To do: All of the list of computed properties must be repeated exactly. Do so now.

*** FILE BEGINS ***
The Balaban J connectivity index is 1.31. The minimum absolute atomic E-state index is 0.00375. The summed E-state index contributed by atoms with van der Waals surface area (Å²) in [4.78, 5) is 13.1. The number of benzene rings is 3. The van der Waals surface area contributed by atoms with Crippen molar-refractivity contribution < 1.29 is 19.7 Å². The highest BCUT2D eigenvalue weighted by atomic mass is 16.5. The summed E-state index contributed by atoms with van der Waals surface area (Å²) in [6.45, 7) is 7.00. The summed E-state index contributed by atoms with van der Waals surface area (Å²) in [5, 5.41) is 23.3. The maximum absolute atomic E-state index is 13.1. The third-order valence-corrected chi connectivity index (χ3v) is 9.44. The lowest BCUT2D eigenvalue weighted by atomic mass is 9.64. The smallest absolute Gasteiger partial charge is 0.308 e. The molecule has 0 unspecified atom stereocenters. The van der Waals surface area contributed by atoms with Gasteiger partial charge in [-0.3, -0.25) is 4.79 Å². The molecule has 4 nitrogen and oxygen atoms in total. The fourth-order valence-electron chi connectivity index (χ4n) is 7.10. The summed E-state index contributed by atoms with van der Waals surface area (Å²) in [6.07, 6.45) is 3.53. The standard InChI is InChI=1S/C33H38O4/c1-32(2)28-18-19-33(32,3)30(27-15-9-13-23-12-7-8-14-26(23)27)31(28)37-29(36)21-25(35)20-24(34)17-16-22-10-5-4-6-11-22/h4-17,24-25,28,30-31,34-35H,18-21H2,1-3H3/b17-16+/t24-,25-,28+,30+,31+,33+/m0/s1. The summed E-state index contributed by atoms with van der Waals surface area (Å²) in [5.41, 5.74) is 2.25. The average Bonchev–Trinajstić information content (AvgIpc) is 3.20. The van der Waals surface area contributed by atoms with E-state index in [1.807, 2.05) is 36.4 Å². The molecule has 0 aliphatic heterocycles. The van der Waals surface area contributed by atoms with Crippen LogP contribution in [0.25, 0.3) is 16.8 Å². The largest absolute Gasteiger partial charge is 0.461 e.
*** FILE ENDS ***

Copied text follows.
The Balaban J connectivity index is 1.31. The minimum absolute atomic E-state index is 0.00375. The summed E-state index contributed by atoms with van der Waals surface area (Å²) in [4.78, 5) is 13.1. The number of benzene rings is 3. The van der Waals surface area contributed by atoms with Crippen molar-refractivity contribution < 1.29 is 19.7 Å². The highest BCUT2D eigenvalue weighted by atomic mass is 16.5. The summed E-state index contributed by atoms with van der Waals surface area (Å²) in [6.45, 7) is 7.00. The summed E-state index contributed by atoms with van der Waals surface area (Å²) in [5, 5.41) is 23.3. The maximum absolute atomic E-state index is 13.1. The third-order valence-corrected chi connectivity index (χ3v) is 9.44. The lowest BCUT2D eigenvalue weighted by atomic mass is 9.64. The smallest absolute Gasteiger partial charge is 0.308 e. The molecule has 0 unspecified atom stereocenters. The van der Waals surface area contributed by atoms with Gasteiger partial charge in [-0.3, -0.25) is 4.79 Å². The molecule has 4 nitrogen and oxygen atoms in total. The fourth-order valence-electron chi connectivity index (χ4n) is 7.10. The summed E-state index contributed by atoms with van der Waals surface area (Å²) in [6.07, 6.45) is 3.53. The standard InChI is InChI=1S/C33H38O4/c1-32(2)28-18-19-33(32,3)30(27-15-9-13-23-12-7-8-14-26(23)27)31(28)37-29(36)21-25(35)20-24(34)17-16-22-10-5-4-6-11-22/h4-17,24-25,28,30-31,34-35H,18-21H2,1-3H3/b17-16+/t24-,25-,28+,30+,31+,33+/m0/s1. The summed E-state index contributed by atoms with van der Waals surface area (Å²) in [5.41, 5.74) is 2.25. The average Bonchev–Trinajstić information content (AvgIpc) is 3.20. The van der Waals surface area contributed by atoms with E-state index in [1.807, 2.05) is 36.4 Å². The molecule has 0 aliphatic heterocycles. The van der Waals surface area contributed by atoms with Crippen LogP contribution in [0.25, 0.3) is 16.8 Å². The largest absolute Gasteiger partial charge is 0.461 e.